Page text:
MINNEAPOLIS - Recently, catcher Jose Almonte was acknowledged for his long streak of consecutive games played, which has lasted the entire existence of the league.
"Es un gran honor ser mencionado en las mismas frases con los héroes de béisbol como Stan Musial, Lou Gehrig, y Cal Ripken, Hijo. En algunos lugares, me comparan con mi compadre y mi amigo, Miguel (Tejada). Sólo intento jugar y divertirme cada día y si jugar cada día sea impresivo para los aficionados, pues, gracias," Almonte said at a recent offseason meet-and-greet with fans. "Doy gracias a mi Dios por darme tanta buena salud y al gerente por poner su fé en mi cada día durante las siete estaciones. Sólo espero un aumento de pagamiento para pagar mi cirugia en ambas rodillas durante mis años 40," he said, laughing.
Here's some more info about Almonte. His 1,134-game streak would theoretically put him in sixth place all-time compared with the real Major Leaguers. If he made it through season 8, he would pass Miguel Tejada's streak, which we all witnessed, and Steve Garvey's run in the '70s and '80s.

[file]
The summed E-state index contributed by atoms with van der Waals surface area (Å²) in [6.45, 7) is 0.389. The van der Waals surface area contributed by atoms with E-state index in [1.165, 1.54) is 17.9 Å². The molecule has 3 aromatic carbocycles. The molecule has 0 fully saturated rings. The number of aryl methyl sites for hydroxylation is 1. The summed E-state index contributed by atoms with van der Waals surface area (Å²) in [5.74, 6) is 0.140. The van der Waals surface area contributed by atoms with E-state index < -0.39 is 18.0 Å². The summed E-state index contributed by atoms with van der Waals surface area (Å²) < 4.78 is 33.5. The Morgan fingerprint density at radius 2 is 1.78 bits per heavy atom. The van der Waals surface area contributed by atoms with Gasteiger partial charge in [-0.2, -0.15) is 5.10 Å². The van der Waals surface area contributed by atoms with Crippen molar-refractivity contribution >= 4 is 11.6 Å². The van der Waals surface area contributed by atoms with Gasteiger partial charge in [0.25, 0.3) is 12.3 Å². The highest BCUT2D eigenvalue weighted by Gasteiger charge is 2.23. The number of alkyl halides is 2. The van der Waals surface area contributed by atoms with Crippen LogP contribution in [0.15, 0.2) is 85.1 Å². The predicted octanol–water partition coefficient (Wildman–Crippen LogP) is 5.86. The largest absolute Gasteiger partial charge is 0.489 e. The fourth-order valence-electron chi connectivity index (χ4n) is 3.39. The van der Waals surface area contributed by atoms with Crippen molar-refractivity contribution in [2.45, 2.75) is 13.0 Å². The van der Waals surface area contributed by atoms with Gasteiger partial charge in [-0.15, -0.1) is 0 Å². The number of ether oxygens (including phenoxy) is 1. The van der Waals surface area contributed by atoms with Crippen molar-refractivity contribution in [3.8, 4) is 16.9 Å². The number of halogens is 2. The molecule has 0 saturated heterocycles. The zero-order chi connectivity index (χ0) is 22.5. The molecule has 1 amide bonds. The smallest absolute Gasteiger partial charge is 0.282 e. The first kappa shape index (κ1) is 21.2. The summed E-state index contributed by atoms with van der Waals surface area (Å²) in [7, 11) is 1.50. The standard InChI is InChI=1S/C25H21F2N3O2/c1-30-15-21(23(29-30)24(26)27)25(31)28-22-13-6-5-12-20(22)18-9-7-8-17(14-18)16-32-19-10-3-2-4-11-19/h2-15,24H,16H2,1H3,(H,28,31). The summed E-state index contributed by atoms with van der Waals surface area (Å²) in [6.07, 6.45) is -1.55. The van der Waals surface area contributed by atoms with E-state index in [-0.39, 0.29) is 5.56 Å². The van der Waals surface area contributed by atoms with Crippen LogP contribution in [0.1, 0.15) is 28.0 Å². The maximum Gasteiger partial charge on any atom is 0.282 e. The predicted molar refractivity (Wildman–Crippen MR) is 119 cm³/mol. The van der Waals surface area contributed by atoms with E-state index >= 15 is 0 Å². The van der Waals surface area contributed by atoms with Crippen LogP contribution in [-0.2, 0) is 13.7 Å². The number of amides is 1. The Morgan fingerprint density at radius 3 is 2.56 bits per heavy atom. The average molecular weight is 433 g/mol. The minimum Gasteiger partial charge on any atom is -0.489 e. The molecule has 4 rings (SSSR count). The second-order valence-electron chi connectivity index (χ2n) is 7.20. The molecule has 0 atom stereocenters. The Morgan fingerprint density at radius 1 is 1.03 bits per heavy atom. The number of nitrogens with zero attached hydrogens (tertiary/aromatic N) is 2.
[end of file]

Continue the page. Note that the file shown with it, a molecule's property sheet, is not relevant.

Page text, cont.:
During Almonte's streak, it was easy to put him in the lineup the first four seasons because his durability was 100 or better. Around this time the website fixed the ratings so they never go over 100, and Almonte also got double-whammied by his age bringing down his resiliency. In season six, he dropped below 100% for the first time, and in season seven José ended the season at 96%. Almonte also walked 100 or more times each year during the streak, and his career .407 on-base percentage bears witness to why he deserves to stay in the lineup.
Perhaps the most interesting thing about the streak is that he did not start two of the games in season five, coming in off the bench instead. Almonte also has played two games as the DH. Although the manager tried to work in his backup, Jeffrey Brow, in the later innings more often in season seven, Almonte played the most innings behind the plate at age 34. Brow himself has played in 130 or more games each of the last three seasons and is the first pinch hitter off the bench.